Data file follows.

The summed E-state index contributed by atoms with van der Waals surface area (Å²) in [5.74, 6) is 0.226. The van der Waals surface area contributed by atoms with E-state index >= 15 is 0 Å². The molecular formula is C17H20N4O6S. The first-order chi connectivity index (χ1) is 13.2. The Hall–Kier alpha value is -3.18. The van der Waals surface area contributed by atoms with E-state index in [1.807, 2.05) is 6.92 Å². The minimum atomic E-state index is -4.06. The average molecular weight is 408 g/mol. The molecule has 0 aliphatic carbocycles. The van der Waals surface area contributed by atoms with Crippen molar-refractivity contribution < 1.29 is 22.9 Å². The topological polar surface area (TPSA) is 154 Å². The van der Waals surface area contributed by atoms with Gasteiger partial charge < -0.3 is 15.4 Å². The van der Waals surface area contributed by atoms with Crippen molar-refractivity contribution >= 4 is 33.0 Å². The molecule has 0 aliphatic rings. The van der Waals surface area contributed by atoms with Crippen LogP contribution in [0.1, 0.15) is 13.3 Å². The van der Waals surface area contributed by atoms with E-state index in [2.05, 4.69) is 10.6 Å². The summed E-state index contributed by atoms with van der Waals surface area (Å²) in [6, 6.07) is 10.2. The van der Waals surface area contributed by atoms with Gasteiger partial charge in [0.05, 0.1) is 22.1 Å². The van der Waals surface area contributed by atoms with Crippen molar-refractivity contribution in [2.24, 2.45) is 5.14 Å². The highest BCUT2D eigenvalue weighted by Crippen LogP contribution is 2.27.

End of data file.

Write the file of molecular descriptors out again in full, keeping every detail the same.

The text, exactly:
The summed E-state index contributed by atoms with van der Waals surface area (Å²) in [5.74, 6) is 0.226. The van der Waals surface area contributed by atoms with E-state index >= 15 is 0 Å². The molecular formula is C17H20N4O6S. The first-order chi connectivity index (χ1) is 13.2. The Hall–Kier alpha value is -3.18. The van der Waals surface area contributed by atoms with E-state index in [1.807, 2.05) is 6.92 Å². The minimum atomic E-state index is -4.06. The average molecular weight is 408 g/mol. The molecule has 0 aliphatic carbocycles. The van der Waals surface area contributed by atoms with Crippen molar-refractivity contribution < 1.29 is 22.9 Å². The topological polar surface area (TPSA) is 154 Å². The van der Waals surface area contributed by atoms with Gasteiger partial charge < -0.3 is 15.4 Å². The van der Waals surface area contributed by atoms with Crippen molar-refractivity contribution >= 4 is 33.0 Å². The molecule has 0 aliphatic rings. The van der Waals surface area contributed by atoms with Crippen LogP contribution in [0.1, 0.15) is 13.3 Å². The van der Waals surface area contributed by atoms with E-state index in [2.05, 4.69) is 10.6 Å². The summed E-state index contributed by atoms with van der Waals surface area (Å²) in [6, 6.07) is 10.2. The van der Waals surface area contributed by atoms with Gasteiger partial charge in [0.05, 0.1) is 22.1 Å². The van der Waals surface area contributed by atoms with Crippen molar-refractivity contribution in [2.24, 2.45) is 5.14 Å². The highest BCUT2D eigenvalue weighted by Crippen LogP contribution is 2.27.